Bourne enrollment may get boost from School Choice, military students

Paul Gately
Special to the Cape Cod Times

BOURNE — Enrollment in Bourne Public Schools is generally level this year, but system administrators say the School Choice program and military families may boost student numbers next year as efforts continue to retain students.

The district now comprises 1,614 students; up from 1,577 last October. There are 106 students from other districts who attend school in town through the School Choice option, up a few from October. Summer enrollment in that program may boost those numbers, Superintendent Kerri Anne Quinlan-Zhou advised the School Committee on June 1.

Coast Guard and military transfers at Joint Base Cape Cod may resume this summer and new families might increase the district’s enrollment numbers. She said there were 179 military dependents in Bourne classrooms during the 2017-18 school year versus 111 this academic year.

Kerri Anne Quinlan-Zhou

Quinlan-Zhou is investigating demographic trends spanning five years. There is a decline in the number of kids coming to the system as well a decline in home-schooled youngsters.

 “And we’re seeing a decline in the number of students choosing to go to charter (schools),” she said. “We have a similar trend in students choosing vocational; that’s obviously at the high school level and that has to do with their increasing their number of seats.”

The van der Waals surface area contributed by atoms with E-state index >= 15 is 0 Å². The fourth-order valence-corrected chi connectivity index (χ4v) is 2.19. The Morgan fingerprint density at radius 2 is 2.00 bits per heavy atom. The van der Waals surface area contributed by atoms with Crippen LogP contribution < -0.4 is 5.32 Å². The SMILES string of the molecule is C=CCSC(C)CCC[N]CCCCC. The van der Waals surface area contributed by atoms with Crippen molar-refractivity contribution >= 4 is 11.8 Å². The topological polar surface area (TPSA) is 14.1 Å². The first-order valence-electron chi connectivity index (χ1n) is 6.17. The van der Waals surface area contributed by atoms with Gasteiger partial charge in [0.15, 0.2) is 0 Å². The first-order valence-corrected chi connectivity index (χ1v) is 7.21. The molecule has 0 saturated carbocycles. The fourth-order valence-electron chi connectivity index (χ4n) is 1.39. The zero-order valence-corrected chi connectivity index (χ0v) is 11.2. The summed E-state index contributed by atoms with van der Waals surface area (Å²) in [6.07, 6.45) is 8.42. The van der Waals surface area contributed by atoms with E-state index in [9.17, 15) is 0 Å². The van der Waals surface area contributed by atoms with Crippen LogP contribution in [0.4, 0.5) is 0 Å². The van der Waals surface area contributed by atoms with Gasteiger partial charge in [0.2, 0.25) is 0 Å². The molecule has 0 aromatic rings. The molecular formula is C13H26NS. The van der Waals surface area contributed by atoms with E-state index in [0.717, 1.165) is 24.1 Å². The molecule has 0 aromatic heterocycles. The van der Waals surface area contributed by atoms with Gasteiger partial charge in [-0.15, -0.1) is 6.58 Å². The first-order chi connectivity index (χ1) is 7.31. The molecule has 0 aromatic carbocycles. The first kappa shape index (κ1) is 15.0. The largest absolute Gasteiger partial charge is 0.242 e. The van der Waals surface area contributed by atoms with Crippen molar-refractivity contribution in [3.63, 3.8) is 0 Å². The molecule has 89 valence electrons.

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Quinlan-Zhou said she is happy to report “that we’re steadily increasing and that’s good news, though it’s small increases.”

Reasons for low enrollment

School Committee Chairman Emily Berry, however, expressed concern about data showing only 101 students in first grade.

The low enrollment stems from community demographics, not the economy. In addition, there are housing availability issues for families and a lack of women of child-bearing ages, Quinlan-Zhou said.

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“We’re working on attracting more School Choice students and working to keep grade 8 students matriculating up to the ninth grade,” she said, adding there is little the district can do to boost lower-elementary grade enrollment.

Quinlan-Zhou assured the School Committee the district would not allow incoming students to adversely affect favorable class sizes or the fiscal 2023 budget approved in May.